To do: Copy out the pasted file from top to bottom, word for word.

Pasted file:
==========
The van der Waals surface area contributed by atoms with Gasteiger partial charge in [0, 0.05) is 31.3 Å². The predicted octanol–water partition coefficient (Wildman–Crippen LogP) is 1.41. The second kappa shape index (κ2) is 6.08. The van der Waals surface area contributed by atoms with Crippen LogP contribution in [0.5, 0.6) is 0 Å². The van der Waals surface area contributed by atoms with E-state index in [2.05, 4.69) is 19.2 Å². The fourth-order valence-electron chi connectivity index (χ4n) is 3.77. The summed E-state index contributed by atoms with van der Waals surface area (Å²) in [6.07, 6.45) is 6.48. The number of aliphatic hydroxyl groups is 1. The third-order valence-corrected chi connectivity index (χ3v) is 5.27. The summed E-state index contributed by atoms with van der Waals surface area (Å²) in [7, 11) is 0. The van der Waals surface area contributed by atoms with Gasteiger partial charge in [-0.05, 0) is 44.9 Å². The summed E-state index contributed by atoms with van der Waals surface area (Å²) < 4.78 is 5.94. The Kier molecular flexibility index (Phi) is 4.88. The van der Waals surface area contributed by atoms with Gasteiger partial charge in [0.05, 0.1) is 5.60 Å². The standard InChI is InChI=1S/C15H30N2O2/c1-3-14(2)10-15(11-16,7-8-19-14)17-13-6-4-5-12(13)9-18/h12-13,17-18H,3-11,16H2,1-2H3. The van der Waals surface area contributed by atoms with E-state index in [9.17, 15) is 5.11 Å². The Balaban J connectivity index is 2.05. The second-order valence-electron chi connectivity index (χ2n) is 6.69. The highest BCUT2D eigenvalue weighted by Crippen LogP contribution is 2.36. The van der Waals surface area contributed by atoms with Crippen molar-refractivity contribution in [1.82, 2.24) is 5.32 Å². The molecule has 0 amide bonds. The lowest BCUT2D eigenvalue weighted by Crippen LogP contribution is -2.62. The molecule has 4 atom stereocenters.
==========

The van der Waals surface area contributed by atoms with Gasteiger partial charge in [0, 0.05) is 31.3 Å². The predicted octanol–water partition coefficient (Wildman–Crippen LogP) is 1.41. The second kappa shape index (κ2) is 6.08. The van der Waals surface area contributed by atoms with Crippen LogP contribution in [0.5, 0.6) is 0 Å². The van der Waals surface area contributed by atoms with E-state index in [2.05, 4.69) is 19.2 Å². The fourth-order valence-electron chi connectivity index (χ4n) is 3.77. The summed E-state index contributed by atoms with van der Waals surface area (Å²) in [6.07, 6.45) is 6.48. The number of aliphatic hydroxyl groups is 1. The third-order valence-corrected chi connectivity index (χ3v) is 5.27. The summed E-state index contributed by atoms with van der Waals surface area (Å²) in [7, 11) is 0. The van der Waals surface area contributed by atoms with Gasteiger partial charge in [-0.05, 0) is 44.9 Å². The summed E-state index contributed by atoms with van der Waals surface area (Å²) < 4.78 is 5.94. The Kier molecular flexibility index (Phi) is 4.88. The van der Waals surface area contributed by atoms with Gasteiger partial charge in [0.05, 0.1) is 5.60 Å². The standard InChI is InChI=1S/C15H30N2O2/c1-3-14(2)10-15(11-16,7-8-19-14)17-13-6-4-5-12(13)9-18/h12-13,17-18H,3-11,16H2,1-2H3. The van der Waals surface area contributed by atoms with E-state index in [9.17, 15) is 5.11 Å². The Balaban J connectivity index is 2.05. The second-order valence-electron chi connectivity index (χ2n) is 6.69. The highest BCUT2D eigenvalue weighted by Crippen LogP contribution is 2.36. The van der Waals surface area contributed by atoms with Crippen molar-refractivity contribution in [1.82, 2.24) is 5.32 Å². The molecule has 0 amide bonds. The lowest BCUT2D eigenvalue weighted by Crippen LogP contribution is -2.62. The molecule has 4 atom stereocenters.